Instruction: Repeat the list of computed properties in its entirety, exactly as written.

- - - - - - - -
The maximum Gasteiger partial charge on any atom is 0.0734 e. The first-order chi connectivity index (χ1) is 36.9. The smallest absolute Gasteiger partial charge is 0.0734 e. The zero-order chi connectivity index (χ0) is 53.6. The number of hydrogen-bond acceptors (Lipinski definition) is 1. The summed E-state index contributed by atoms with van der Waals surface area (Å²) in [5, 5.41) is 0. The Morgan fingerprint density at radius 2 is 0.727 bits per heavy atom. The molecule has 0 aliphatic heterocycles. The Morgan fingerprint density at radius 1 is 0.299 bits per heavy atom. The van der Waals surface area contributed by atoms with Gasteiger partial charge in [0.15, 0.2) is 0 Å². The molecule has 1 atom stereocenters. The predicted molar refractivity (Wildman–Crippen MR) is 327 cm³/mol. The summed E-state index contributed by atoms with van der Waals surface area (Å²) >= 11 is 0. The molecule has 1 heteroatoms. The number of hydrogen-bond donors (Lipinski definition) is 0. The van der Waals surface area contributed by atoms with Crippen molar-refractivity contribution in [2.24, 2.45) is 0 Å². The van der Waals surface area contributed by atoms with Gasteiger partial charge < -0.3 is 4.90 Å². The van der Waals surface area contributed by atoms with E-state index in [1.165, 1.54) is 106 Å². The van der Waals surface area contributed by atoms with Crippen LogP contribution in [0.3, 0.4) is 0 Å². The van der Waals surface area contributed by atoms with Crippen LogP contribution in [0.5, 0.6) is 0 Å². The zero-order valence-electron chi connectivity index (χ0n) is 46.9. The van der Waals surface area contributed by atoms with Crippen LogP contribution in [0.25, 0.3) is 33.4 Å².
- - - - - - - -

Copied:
The maximum Gasteiger partial charge on any atom is 0.0734 e. The first-order chi connectivity index (χ1) is 36.9. The smallest absolute Gasteiger partial charge is 0.0734 e. The zero-order chi connectivity index (χ0) is 53.6. The number of hydrogen-bond acceptors (Lipinski definition) is 1. The summed E-state index contributed by atoms with van der Waals surface area (Å²) in [5, 5.41) is 0. The Morgan fingerprint density at radius 2 is 0.727 bits per heavy atom. The molecule has 0 aliphatic heterocycles. The Morgan fingerprint density at radius 1 is 0.299 bits per heavy atom. The van der Waals surface area contributed by atoms with Gasteiger partial charge in [0.15, 0.2) is 0 Å². The molecule has 1 atom stereocenters. The predicted molar refractivity (Wildman–Crippen MR) is 327 cm³/mol. The summed E-state index contributed by atoms with van der Waals surface area (Å²) >= 11 is 0. The molecule has 1 heteroatoms. The number of hydrogen-bond donors (Lipinski definition) is 0. The van der Waals surface area contributed by atoms with Crippen molar-refractivity contribution in [2.24, 2.45) is 0 Å². The van der Waals surface area contributed by atoms with Gasteiger partial charge < -0.3 is 4.90 Å². The van der Waals surface area contributed by atoms with E-state index in [1.165, 1.54) is 106 Å². The van der Waals surface area contributed by atoms with Crippen LogP contribution in [0.3, 0.4) is 0 Å². The van der Waals surface area contributed by atoms with Crippen LogP contribution in [0.5, 0.6) is 0 Å². The zero-order valence-electron chi connectivity index (χ0n) is 46.9. The van der Waals surface area contributed by atoms with Crippen LogP contribution in [0.25, 0.3) is 33.4 Å².